[Matrimony] is the sacrament between the baptized in which a man and a woman by lawful exchange give [tradunt] their own bodies for perpetual fellowship of life, of support of children, and for cure of worldly craving [remedium concupiscentiae]. The proximate and original [ex qua] matter is mutual consent expressed in external sign, insofar as it has the character of giving [traditionis]. And the form is the same consent, insofar as it has the character of receiving [acceptationis]....The minister is not the priest, but the very ones uniting, because they combine the matter and the form.
[St. Alphonsus Liguori, Theologia Moralis 6.2.1, my translation.]
Materia ex qua, from-which material, is a technical term for that which has the potential to become a new thing; to say that something is the materia ex qua et proxima is to say that it is specifically that which becomes a new thing.
There has, for much longer than I've been alive, been a reaction in academic theology against the use of the form and matter terminology in discussing sacraments; it's criticized as being too Aristotelian, too pedantic, etc. This is, unfortunately, all nonsense, and based on a completely incorrect notion of why it was used in the first place. The terminology is (very, very broadly) Aristotelian, but the point is not to be Aristotelian but to insist that the sacraments involve real change, and not a mere renaming. In a real change, there is something that in some sense stays the same, the material of the change; and there is something that is newly acquired, the form that makes it possible to say that there has been a transformation. That is all. In this case, the spouses make the sacrament by taking each other's expressed gift (the matter) and, by accepting it (the form), transforming that gift into something new.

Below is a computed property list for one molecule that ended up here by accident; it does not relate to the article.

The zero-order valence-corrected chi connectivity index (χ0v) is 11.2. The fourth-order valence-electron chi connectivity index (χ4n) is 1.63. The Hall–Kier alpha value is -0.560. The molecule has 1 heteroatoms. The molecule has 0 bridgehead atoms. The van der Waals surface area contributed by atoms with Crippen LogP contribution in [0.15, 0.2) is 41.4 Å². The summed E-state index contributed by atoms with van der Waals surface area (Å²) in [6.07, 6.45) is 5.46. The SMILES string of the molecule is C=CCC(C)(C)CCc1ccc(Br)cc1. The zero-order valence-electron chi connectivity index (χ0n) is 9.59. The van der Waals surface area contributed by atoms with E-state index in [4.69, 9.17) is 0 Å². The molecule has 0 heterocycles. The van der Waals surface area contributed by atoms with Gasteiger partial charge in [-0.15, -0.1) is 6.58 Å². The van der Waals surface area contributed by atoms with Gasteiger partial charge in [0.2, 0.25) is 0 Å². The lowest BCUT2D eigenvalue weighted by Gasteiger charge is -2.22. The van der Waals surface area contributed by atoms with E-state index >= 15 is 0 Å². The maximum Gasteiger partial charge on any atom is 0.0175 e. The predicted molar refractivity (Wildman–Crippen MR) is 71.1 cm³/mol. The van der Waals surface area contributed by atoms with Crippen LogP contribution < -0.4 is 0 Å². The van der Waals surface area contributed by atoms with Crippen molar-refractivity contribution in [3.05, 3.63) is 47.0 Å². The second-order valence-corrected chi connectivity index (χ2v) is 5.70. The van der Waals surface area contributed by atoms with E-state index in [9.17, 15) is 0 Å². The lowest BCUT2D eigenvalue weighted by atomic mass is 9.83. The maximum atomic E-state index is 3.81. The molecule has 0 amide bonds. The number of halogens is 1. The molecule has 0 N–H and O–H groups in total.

Incidentally, although St. Alphonsus doesn't mention it, it is worth noting that "mutual consent expressed in external sign" is the general principle of the entire sacramental economy. As a sacrament, matrimony represents the union of Christ and His Church, which also occurs by mutual consent expressed in external signs, which signs are, of course, the sacraments themselves.